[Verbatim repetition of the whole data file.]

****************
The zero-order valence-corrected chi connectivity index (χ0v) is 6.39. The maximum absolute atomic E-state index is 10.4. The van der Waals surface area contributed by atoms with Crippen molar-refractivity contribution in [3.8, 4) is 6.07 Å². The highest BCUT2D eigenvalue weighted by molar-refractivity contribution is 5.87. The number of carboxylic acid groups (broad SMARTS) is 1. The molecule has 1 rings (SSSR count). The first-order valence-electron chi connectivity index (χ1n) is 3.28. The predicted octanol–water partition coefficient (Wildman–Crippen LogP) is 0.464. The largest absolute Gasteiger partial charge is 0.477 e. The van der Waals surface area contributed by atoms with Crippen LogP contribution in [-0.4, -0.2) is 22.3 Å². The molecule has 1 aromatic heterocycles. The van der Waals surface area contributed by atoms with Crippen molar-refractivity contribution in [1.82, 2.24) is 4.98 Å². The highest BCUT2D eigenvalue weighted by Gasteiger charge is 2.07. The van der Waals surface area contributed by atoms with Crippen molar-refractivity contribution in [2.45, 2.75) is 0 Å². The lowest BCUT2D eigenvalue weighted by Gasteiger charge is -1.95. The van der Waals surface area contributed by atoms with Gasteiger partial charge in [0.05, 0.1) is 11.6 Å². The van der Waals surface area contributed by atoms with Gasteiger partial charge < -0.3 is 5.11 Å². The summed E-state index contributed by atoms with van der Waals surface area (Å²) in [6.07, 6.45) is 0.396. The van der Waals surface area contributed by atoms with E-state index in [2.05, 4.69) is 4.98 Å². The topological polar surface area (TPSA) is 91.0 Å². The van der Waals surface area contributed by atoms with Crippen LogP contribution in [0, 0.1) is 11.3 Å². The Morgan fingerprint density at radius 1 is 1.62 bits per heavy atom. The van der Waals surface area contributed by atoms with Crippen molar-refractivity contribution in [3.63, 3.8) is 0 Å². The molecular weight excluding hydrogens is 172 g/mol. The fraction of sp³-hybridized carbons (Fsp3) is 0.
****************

The zero-order valence-corrected chi connectivity index (χ0v) is 6.39. The maximum absolute atomic E-state index is 10.4. The van der Waals surface area contributed by atoms with Crippen molar-refractivity contribution in [3.8, 4) is 6.07 Å². The highest BCUT2D eigenvalue weighted by molar-refractivity contribution is 5.87. The number of carboxylic acid groups (broad SMARTS) is 1. The molecule has 1 rings (SSSR count). The first-order valence-electron chi connectivity index (χ1n) is 3.28. The predicted octanol–water partition coefficient (Wildman–Crippen LogP) is 0.464. The largest absolute Gasteiger partial charge is 0.477 e. The van der Waals surface area contributed by atoms with Crippen LogP contribution in [-0.4, -0.2) is 22.3 Å². The molecule has 1 aromatic heterocycles. The van der Waals surface area contributed by atoms with Crippen molar-refractivity contribution in [1.82, 2.24) is 4.98 Å². The highest BCUT2D eigenvalue weighted by Gasteiger charge is 2.07. The van der Waals surface area contributed by atoms with Crippen molar-refractivity contribution in [2.45, 2.75) is 0 Å². The lowest BCUT2D eigenvalue weighted by Gasteiger charge is -1.95. The van der Waals surface area contributed by atoms with Gasteiger partial charge in [0.05, 0.1) is 11.6 Å². The van der Waals surface area contributed by atoms with Gasteiger partial charge < -0.3 is 5.11 Å². The summed E-state index contributed by atoms with van der Waals surface area (Å²) in [6.07, 6.45) is 0.396. The van der Waals surface area contributed by atoms with E-state index in [2.05, 4.69) is 4.98 Å². The topological polar surface area (TPSA) is 91.0 Å². The van der Waals surface area contributed by atoms with Crippen LogP contribution in [0, 0.1) is 11.3 Å². The Morgan fingerprint density at radius 1 is 1.62 bits per heavy atom. The van der Waals surface area contributed by atoms with Crippen molar-refractivity contribution in [3.63, 3.8) is 0 Å². The molecular weight excluding hydrogens is 172 g/mol. The fraction of sp³-hybridized carbons (Fsp3) is 0.